Tethers and ties to each other and the land
Aug 03 2022
By Amy Kenny
It wasn’t planned, that a show featuring works from Northern Indigenous artists from across the country would also be curated from all corners of Canada, but that’s how Tether ended up coming together—over a series of carefully-timed zoom meetings between its four co-curators.
“I felt for the people on the West Coast who had to wake up at eight in the morning. I was in the sweet spot in the middle (of the country at the time),” says Heather Steinhagen, laughing.
Steinhagen, along with Leanne Inuarak-Dall, Darcie “Ouiyaghasiak” Bernhardt and Teresa Vander Meer-Chassé, was responsible for Tether, an exhibition at the Yukon Arts Centre featuring more than 50 pieces from collections across Canada. She says the links present in the works, diverse as they are, mirrored the links she and her co-curators had to each other, even as they were spread across the country.
It was a nice bit of symmetry for a show that sought to address land, language, community, heritage and identity as the flagship exhibition in the third-ever Arctic Arts Summit, which took place in Whitehorse in June (previous summits have taken place in Finland and Norway, in 2017 and 2021).
The four curators were mentored through the process by Dr. Heather Igloliorte, who was the coordinating producer and chair of programming for the Arctic Arts Summit, as well as the project director for Inuit Futures in Arts Leadership (which supports Inuit and Inuvialuit to become leaders in the arts within their communities).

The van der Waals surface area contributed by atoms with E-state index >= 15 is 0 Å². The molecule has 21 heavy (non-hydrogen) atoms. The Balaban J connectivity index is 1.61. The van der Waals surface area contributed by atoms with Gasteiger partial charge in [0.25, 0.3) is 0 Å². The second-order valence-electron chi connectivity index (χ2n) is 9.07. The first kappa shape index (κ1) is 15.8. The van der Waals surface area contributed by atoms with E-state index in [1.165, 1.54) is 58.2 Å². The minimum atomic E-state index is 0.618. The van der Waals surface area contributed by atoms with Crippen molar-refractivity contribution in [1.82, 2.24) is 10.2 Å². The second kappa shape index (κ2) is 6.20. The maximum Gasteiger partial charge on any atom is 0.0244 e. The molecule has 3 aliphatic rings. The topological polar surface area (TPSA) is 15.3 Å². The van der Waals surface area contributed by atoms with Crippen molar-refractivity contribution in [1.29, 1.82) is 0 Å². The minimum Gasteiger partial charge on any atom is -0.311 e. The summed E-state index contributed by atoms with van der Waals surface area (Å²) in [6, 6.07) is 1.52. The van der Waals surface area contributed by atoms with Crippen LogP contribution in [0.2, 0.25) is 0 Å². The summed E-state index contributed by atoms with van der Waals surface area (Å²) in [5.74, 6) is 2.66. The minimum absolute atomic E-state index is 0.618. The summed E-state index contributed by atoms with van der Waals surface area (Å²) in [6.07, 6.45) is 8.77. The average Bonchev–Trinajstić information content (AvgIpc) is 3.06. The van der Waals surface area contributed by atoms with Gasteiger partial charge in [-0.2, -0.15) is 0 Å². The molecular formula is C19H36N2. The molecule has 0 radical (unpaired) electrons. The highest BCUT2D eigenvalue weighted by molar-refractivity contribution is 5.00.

Steinhagen says the process began in September 2021 and required weekly meetings to determine what the show would look like. A number of the pieces chosen came from historical and contemporary collections that were made available to Steinhagen and her co-curators.
“It was really interesting to see both Inuit and Yukon First Nations artwork together,” Steinhagen says. “It’s not often that that happens outside of a gift shop, really. So we really tried to take this opportunity to lead with our Indigenous perspective.”
Part of that, Steinhagen says, was a decision, put forward by Vander Meer-Chassé, about labelling historical works.
“Normally, they would be titled as being by an unknown artist. But Teresa made the choice and collectively we made the choice, to write them down as an ancestor artist instead of an unknown artist.”
In addition to drawing from existing collections, the curatorial team was also able to commission new works for the exhibition.
“That was really hard to narrow in because there was four of us and only a limited amount of commissions we could have had, but we really tried to represent a diversity of material and themes,” says Steinhagen.
One of these commissions is a painting from Inuit artist, Jessica Winters. Titled “Auntie Teaching me to Make Earrings,” it features a close-up view of a pair of hands straightening a length of blue thread.
Angela Code, a member of the Sayisi Dene First Nation who lives in Whitehorse, worked with her mother on traditional beadwork depicting non-traditional images, including snowmobiles and modern Indigenous slang.
Vuntut Gwitch'in artists Montana and Delaney Prysnuk installed a caribou hide in the gallery.
Elsewhere, work ranged from beaded mukluks and soapstone carvings, to tapestries and oil paintings. Taken together, they are a different way of storytelling the significance of land and a sense of place that is shared, even when its specifics differ.
Tether is on display at YAC until August 26.